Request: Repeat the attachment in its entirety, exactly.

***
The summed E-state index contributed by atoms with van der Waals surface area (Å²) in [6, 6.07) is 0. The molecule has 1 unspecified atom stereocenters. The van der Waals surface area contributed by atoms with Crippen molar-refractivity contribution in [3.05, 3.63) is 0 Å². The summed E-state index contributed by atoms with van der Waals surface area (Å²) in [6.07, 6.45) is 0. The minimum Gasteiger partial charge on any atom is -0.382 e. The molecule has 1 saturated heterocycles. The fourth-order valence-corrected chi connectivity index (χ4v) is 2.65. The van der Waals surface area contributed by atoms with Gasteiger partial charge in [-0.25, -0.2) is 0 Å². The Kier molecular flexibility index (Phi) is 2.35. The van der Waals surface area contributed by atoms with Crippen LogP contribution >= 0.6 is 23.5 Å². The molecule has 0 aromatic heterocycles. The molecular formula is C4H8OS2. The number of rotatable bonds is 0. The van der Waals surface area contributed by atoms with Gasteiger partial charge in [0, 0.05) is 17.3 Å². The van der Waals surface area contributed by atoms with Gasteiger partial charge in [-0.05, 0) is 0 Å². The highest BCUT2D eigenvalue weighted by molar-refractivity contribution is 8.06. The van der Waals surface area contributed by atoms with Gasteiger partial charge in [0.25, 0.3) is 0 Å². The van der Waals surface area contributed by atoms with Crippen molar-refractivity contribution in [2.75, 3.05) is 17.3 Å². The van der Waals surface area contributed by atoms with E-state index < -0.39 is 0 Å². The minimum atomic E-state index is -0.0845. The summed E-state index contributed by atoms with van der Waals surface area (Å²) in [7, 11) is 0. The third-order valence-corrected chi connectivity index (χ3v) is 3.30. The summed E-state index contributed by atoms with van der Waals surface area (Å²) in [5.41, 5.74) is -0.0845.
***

The summed E-state index contributed by atoms with van der Waals surface area (Å²) in [6, 6.07) is 0. The molecule has 1 unspecified atom stereocenters. The van der Waals surface area contributed by atoms with Crippen molar-refractivity contribution in [3.05, 3.63) is 0 Å². The summed E-state index contributed by atoms with van der Waals surface area (Å²) in [6.07, 6.45) is 0. The minimum Gasteiger partial charge on any atom is -0.382 e. The molecule has 1 saturated heterocycles. The fourth-order valence-corrected chi connectivity index (χ4v) is 2.65. The van der Waals surface area contributed by atoms with Gasteiger partial charge in [-0.25, -0.2) is 0 Å². The Kier molecular flexibility index (Phi) is 2.35. The van der Waals surface area contributed by atoms with Crippen LogP contribution >= 0.6 is 23.5 Å². The molecule has 0 aromatic heterocycles. The molecular formula is C4H8OS2. The number of rotatable bonds is 0. The van der Waals surface area contributed by atoms with Gasteiger partial charge in [0, 0.05) is 17.3 Å². The van der Waals surface area contributed by atoms with Gasteiger partial charge in [-0.05, 0) is 0 Å². The highest BCUT2D eigenvalue weighted by molar-refractivity contribution is 8.06. The van der Waals surface area contributed by atoms with Gasteiger partial charge in [0.25, 0.3) is 0 Å². The van der Waals surface area contributed by atoms with Crippen molar-refractivity contribution in [2.75, 3.05) is 17.3 Å². The van der Waals surface area contributed by atoms with E-state index < -0.39 is 0 Å². The minimum atomic E-state index is -0.0845. The summed E-state index contributed by atoms with van der Waals surface area (Å²) in [7, 11) is 0. The third-order valence-corrected chi connectivity index (χ3v) is 3.30. The summed E-state index contributed by atoms with van der Waals surface area (Å²) in [5.41, 5.74) is -0.0845.